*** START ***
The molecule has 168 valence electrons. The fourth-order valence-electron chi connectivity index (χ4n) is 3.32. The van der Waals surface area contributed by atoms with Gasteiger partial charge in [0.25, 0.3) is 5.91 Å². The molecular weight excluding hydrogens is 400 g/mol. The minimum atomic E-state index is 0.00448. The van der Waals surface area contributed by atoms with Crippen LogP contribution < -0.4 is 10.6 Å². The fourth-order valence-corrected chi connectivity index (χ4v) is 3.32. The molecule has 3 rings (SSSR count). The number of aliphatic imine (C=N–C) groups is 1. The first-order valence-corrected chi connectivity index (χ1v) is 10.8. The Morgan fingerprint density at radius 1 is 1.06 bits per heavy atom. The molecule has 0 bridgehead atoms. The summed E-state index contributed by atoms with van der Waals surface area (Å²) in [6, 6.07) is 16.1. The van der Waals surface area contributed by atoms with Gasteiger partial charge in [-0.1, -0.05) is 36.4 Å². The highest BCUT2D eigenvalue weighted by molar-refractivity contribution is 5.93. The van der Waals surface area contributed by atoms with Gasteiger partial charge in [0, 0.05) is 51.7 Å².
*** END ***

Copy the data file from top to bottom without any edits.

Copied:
The molecule has 168 valence electrons. The fourth-order valence-electron chi connectivity index (χ4n) is 3.32. The van der Waals surface area contributed by atoms with Gasteiger partial charge in [0.25, 0.3) is 5.91 Å². The molecular weight excluding hydrogens is 400 g/mol. The minimum atomic E-state index is 0.00448. The van der Waals surface area contributed by atoms with Crippen LogP contribution < -0.4 is 10.6 Å². The fourth-order valence-corrected chi connectivity index (χ4v) is 3.32. The molecule has 3 rings (SSSR count). The number of aliphatic imine (C=N–C) groups is 1. The first-order valence-corrected chi connectivity index (χ1v) is 10.8. The Morgan fingerprint density at radius 1 is 1.06 bits per heavy atom. The molecule has 0 bridgehead atoms. The summed E-state index contributed by atoms with van der Waals surface area (Å²) in [6, 6.07) is 16.1. The van der Waals surface area contributed by atoms with Gasteiger partial charge in [-0.1, -0.05) is 36.4 Å². The highest BCUT2D eigenvalue weighted by molar-refractivity contribution is 5.93. The van der Waals surface area contributed by atoms with Gasteiger partial charge in [0, 0.05) is 51.7 Å².